Bones, feathers, dead insects and other objects of great beauty.

I remember finding a dead fly as a child. I was mesmerised by its crisp cellophane wings, the soft, lustrous fur on its back and legs, and the deep black sheen of its eyes. I put it on the mantlepiece next to my Swarovski crystal ornaments.

A feather in the park would overwhelm me with its softness as I traced it over my nose and lips. The soft pearly grey of a pigeon feather, or the joyful yellow tip of a cockatoo plume.

An old neighbour kept a cat skeleton on her windowsill. Smooth white bones that fitted so perfectly together. So fascinating and elegant in their construction.

As children we see things for their true aesthetic value. It is only cultural conditioning that makes us think of such objects as dirty, disease-ridden, disgusting or even frightening.

I’ve recently been seeking out artists who use these cast away objects to create their work. They create works that are beautiful, mesmeric and often strangely sad, emotional or confronting. We are torn between appreciating the beauty of the pieces, and questioning their construction – the location and assemblage of their components.

Kate MccGwire “Brood” 2004

Kate MccGwire’s “Brood” is constructed from 23,000 wish bones. The initial feeling of luck, hope and optimism is slowly overtaken by feelings of nausea and concern. We can’t help but question how many birds died for this artwork, and begin to question our own actions and behaviour, our society’s mass consumption and greed.

Kate MccGwire “Heave” 2008

Kate MccGwire “Sluice” 2009

Kate MccGwire “Stifle” 2009

Kate MccGwire also creates installations with feathers. These works are incredibly compelling and enticing, with their soft lustre and intricate construction, but they simultaneously disturb and repel, as the feathers pour, twist and flood spaces en masse.

You can see more of Kate MccGwire’s work at her website.

Claire Morgan “A Part at the Seam” 2009

Claire Morgan “Fluid” 2009

Claire Morgan “On Top of the World” 2009

Claire Morgan assembles taxidermied animals, dead insects, seeds, thistles, fruit and plastic (among other objects) to create her fascinating installations. Her geometric constructions are suspended in space and ask us to reflect on life, death, desire and fate.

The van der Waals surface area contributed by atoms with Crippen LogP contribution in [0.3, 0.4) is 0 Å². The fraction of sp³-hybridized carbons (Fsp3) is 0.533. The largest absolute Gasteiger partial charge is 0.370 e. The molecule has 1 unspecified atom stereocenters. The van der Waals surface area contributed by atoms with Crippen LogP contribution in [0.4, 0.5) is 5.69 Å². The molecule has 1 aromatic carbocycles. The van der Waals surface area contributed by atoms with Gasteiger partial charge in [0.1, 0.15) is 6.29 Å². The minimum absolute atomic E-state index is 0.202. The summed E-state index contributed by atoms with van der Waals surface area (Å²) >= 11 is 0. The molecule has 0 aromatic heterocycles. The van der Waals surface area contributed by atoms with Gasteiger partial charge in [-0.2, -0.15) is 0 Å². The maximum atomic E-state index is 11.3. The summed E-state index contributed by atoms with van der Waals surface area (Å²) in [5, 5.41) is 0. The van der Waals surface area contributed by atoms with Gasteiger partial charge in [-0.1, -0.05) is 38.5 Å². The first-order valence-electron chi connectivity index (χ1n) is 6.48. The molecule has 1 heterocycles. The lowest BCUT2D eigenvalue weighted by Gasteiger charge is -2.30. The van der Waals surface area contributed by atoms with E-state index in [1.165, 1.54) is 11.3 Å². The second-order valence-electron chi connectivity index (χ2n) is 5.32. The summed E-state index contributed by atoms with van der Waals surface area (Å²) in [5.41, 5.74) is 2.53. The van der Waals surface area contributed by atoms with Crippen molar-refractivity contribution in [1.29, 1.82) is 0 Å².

You can see more of Claire Morgan’s work at her website.

Linde Ivimey “Venetian” 2009

Linde Ivimey “Buck” 2009

Linde Ivimey “Miriam” 2009

Linde Ivimey uses chicken vertebrae, turkey, chicken and sheep bones in combination with resin and steel armature to create her compelling sculptures. On first glance, Ivimey’s creations are charming, whimsical and childlike. But on closer inspection we discover a far more sinister side. The works are gritty, dark and quite frightening at times. What is decorative at a distance speaks strongly of death, witchcraft and destruction up close (often referencing mythology and bible stories), a captivating contrast and irony.

You can see more of Linde Ivimey’s work through the Martin Browne Fine Art website. I’m lucky enough to live a few steps from Martin Browne and can never resist visiting Ivimey’s works when they come to town.


All photographs in this post are copyright the artists.


~ by Niccola on August 13, 2010.

2 Responses to “Bones, feathers, dead insects and other objects of great beauty.”

  1. […] that surrounded my latest artistic adventure. Those strange mental meanderings in the world of bones, feathers and dead insects. All rendered in fiddly, delicate but beautiful […]

  2. Hi vonwoof,

    I really enjoy reading your blog. Thought you might be interested in a exhibition I am curating: “Fashioning Feathers: Dead Birds, Millinery Crafts and the Plumage Trade”.

    It deals with similar issues you bring up in this blog post to with compulsion and repulsion, beauty and death…

    for more details check out the website

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